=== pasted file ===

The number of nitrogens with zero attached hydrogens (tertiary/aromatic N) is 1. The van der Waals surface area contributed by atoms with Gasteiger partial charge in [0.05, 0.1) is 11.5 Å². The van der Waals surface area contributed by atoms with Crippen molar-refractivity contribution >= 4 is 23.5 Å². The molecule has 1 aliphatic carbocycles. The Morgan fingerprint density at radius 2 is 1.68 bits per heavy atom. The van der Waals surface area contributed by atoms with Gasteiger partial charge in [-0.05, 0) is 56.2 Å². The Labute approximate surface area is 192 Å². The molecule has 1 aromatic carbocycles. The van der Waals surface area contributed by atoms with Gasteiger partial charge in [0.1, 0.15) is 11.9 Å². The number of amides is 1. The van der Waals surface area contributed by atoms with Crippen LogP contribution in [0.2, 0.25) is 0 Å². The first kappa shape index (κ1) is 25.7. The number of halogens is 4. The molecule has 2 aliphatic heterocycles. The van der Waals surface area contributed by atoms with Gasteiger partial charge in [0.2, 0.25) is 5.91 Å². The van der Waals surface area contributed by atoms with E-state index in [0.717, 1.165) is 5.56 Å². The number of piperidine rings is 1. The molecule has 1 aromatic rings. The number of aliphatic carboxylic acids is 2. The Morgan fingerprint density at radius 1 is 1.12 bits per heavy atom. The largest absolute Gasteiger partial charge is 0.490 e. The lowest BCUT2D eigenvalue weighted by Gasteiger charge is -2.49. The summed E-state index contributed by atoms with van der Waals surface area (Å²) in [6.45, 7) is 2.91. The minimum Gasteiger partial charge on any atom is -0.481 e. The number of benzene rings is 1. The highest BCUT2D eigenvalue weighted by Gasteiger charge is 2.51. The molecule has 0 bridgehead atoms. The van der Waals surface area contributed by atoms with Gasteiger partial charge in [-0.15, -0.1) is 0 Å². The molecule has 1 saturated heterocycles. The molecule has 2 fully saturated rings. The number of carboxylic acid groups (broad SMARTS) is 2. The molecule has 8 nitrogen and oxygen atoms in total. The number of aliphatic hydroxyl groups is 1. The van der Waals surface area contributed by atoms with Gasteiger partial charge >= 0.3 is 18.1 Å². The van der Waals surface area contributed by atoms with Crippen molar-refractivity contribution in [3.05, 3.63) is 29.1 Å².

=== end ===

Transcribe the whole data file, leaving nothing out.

The number of nitrogens with zero attached hydrogens (tertiary/aromatic N) is 1. The van der Waals surface area contributed by atoms with Gasteiger partial charge in [0.05, 0.1) is 11.5 Å². The van der Waals surface area contributed by atoms with Crippen molar-refractivity contribution >= 4 is 23.5 Å². The molecule has 1 aliphatic carbocycles. The Morgan fingerprint density at radius 2 is 1.68 bits per heavy atom. The van der Waals surface area contributed by atoms with Gasteiger partial charge in [-0.05, 0) is 56.2 Å². The Labute approximate surface area is 192 Å². The molecule has 1 aromatic carbocycles. The van der Waals surface area contributed by atoms with Gasteiger partial charge in [0.1, 0.15) is 11.9 Å². The number of amides is 1. The van der Waals surface area contributed by atoms with Crippen LogP contribution in [0.2, 0.25) is 0 Å². The first kappa shape index (κ1) is 25.7. The number of halogens is 4. The molecule has 2 aliphatic heterocycles. The van der Waals surface area contributed by atoms with Gasteiger partial charge in [0.2, 0.25) is 5.91 Å². The van der Waals surface area contributed by atoms with E-state index in [0.717, 1.165) is 5.56 Å². The number of piperidine rings is 1. The molecule has 1 aromatic rings. The number of aliphatic carboxylic acids is 2. The Morgan fingerprint density at radius 1 is 1.12 bits per heavy atom. The largest absolute Gasteiger partial charge is 0.490 e. The lowest BCUT2D eigenvalue weighted by Gasteiger charge is -2.49. The summed E-state index contributed by atoms with van der Waals surface area (Å²) in [6.45, 7) is 2.91. The minimum Gasteiger partial charge on any atom is -0.481 e. The number of benzene rings is 1. The highest BCUT2D eigenvalue weighted by Gasteiger charge is 2.51. The molecule has 0 bridgehead atoms. The van der Waals surface area contributed by atoms with Gasteiger partial charge in [-0.15, -0.1) is 0 Å². The molecule has 1 saturated heterocycles. The molecule has 2 fully saturated rings. The number of carboxylic acid groups (broad SMARTS) is 2. The molecule has 8 nitrogen and oxygen atoms in total. The number of aliphatic hydroxyl groups is 1. The van der Waals surface area contributed by atoms with Gasteiger partial charge >= 0.3 is 18.1 Å². The van der Waals surface area contributed by atoms with Crippen molar-refractivity contribution in [3.05, 3.63) is 29.1 Å².